By Anne Collier
Talk about authentic learning! A first-grader not only gets to learn how to develop a cellphone app, she creates her own game, presents it a showcase event at a nearby university and then – when it’s insinuated that maybe her older brother helped her – she reconfigures her code on the spot, demonstrating she’s a master of the Bootstrap programming language. The 7-year-old in question (literally) is Zora Ball, who showcased her game at Bootstrap Expo at the University of Pennsylvania. Her big brother Trace is a past STEM Scholar of the Year, their science teachers, Tariq Al-Nasir, told the Philadelphia Tribune. Zora attends the STEMnasium Learning Academy that Al-Nasir started – a program held at their school – the Harambee Institute of Science and Technology, a K-8 charter school – on Saturdays 48 weeks during the school year and 8 weeks in the summer.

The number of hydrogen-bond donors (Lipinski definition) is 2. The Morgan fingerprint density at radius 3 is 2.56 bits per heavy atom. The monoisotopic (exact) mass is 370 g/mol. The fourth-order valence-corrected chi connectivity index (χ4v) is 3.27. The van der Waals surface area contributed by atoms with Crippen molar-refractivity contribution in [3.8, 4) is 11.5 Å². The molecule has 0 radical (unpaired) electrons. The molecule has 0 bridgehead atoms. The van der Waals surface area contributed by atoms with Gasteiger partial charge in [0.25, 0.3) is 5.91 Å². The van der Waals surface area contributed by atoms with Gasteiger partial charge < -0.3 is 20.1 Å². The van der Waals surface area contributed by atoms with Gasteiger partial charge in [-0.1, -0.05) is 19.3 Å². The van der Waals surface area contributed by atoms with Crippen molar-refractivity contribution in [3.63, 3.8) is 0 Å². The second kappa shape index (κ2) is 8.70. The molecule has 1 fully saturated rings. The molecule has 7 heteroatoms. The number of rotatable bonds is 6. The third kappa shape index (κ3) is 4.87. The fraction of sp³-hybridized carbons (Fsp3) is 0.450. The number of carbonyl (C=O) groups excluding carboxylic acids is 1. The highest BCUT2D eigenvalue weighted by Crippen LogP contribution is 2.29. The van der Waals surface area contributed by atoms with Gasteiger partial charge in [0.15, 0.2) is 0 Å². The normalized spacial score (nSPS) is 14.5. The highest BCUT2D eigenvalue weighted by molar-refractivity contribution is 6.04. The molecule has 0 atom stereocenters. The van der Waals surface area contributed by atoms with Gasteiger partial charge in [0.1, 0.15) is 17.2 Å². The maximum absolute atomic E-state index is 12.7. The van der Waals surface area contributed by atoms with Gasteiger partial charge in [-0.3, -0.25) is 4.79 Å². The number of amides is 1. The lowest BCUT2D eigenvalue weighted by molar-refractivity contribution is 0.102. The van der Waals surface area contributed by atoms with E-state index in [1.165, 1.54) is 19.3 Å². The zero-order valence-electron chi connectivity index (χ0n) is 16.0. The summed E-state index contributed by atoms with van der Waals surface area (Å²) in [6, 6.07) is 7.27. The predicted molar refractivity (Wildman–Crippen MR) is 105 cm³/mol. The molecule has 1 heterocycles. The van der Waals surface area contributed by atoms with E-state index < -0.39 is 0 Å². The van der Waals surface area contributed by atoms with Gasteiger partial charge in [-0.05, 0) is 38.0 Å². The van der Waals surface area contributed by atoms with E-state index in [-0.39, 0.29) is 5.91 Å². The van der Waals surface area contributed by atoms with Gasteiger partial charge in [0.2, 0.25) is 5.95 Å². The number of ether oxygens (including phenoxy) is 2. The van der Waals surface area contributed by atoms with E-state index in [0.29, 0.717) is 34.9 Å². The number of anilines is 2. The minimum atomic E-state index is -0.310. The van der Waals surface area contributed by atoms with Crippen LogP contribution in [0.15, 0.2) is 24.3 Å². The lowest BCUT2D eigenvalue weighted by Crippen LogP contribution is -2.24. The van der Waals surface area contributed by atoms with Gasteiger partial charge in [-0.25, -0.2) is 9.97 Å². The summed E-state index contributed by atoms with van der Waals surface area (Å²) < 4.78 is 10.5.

As for Boostrap, it’s not just a programming language. It’s also “a standards-based curriculum for middle and high-school students [and I guess elementary school too] which teaches them to program their own videogames using purely algebraic and geometric concepts,” according to FATE, the Foundation for the Advancement of Technology in Education, which partnered with Bootstrap to bring the curriculum to the Philadelphia area. “While many programming languages use terms like functions and variables, they actually refer to concepts that are totally incompatible with algebra,” FATE continues. Thus a curriculum designed to fold real-world technology into school math and students into work that’s meaningful to them.